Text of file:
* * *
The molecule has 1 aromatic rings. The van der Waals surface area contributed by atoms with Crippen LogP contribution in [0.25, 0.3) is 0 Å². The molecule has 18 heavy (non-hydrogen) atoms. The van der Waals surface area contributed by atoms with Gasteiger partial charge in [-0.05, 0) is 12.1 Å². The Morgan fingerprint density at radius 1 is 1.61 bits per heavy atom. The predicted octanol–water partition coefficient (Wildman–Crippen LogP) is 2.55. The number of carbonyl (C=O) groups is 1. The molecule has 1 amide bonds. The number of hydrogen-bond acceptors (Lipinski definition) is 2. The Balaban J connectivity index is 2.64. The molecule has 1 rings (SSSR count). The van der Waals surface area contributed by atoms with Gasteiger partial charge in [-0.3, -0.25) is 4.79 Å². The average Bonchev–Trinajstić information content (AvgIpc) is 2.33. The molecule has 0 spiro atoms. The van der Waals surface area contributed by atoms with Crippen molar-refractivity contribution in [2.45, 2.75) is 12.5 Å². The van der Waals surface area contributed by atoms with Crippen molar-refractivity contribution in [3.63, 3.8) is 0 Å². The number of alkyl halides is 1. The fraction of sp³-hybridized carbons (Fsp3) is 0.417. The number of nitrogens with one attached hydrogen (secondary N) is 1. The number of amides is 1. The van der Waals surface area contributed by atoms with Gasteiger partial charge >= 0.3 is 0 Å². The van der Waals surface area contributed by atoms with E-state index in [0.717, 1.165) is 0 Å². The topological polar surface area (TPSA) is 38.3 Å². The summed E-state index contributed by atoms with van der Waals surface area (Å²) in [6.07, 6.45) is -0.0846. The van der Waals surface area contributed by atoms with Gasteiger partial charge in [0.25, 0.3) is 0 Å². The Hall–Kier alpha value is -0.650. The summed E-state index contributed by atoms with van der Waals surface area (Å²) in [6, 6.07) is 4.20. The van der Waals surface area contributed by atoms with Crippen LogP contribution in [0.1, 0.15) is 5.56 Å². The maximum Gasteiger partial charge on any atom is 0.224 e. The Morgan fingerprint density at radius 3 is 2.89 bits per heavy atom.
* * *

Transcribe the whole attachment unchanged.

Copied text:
The molecule has 1 aromatic rings. The van der Waals surface area contributed by atoms with Crippen LogP contribution in [0.25, 0.3) is 0 Å². The molecule has 18 heavy (non-hydrogen) atoms. The van der Waals surface area contributed by atoms with Gasteiger partial charge in [-0.05, 0) is 12.1 Å². The Morgan fingerprint density at radius 1 is 1.61 bits per heavy atom. The predicted octanol–water partition coefficient (Wildman–Crippen LogP) is 2.55. The number of carbonyl (C=O) groups is 1. The molecule has 1 amide bonds. The number of hydrogen-bond acceptors (Lipinski definition) is 2. The Balaban J connectivity index is 2.64. The molecule has 1 rings (SSSR count). The van der Waals surface area contributed by atoms with Gasteiger partial charge in [-0.3, -0.25) is 4.79 Å². The average Bonchev–Trinajstić information content (AvgIpc) is 2.33. The molecule has 0 spiro atoms. The van der Waals surface area contributed by atoms with Crippen molar-refractivity contribution in [2.45, 2.75) is 12.5 Å². The van der Waals surface area contributed by atoms with Crippen molar-refractivity contribution in [3.63, 3.8) is 0 Å². The number of alkyl halides is 1. The fraction of sp³-hybridized carbons (Fsp3) is 0.417. The number of nitrogens with one attached hydrogen (secondary N) is 1. The number of amides is 1. The van der Waals surface area contributed by atoms with Gasteiger partial charge >= 0.3 is 0 Å². The van der Waals surface area contributed by atoms with E-state index in [0.717, 1.165) is 0 Å². The topological polar surface area (TPSA) is 38.3 Å². The summed E-state index contributed by atoms with van der Waals surface area (Å²) in [6.07, 6.45) is -0.0846. The van der Waals surface area contributed by atoms with Gasteiger partial charge in [0.25, 0.3) is 0 Å². The Hall–Kier alpha value is -0.650. The summed E-state index contributed by atoms with van der Waals surface area (Å²) in [6, 6.07) is 4.20. The van der Waals surface area contributed by atoms with Crippen LogP contribution in [0.1, 0.15) is 5.56 Å². The maximum Gasteiger partial charge on any atom is 0.224 e. The Morgan fingerprint density at radius 3 is 2.89 bits per heavy atom.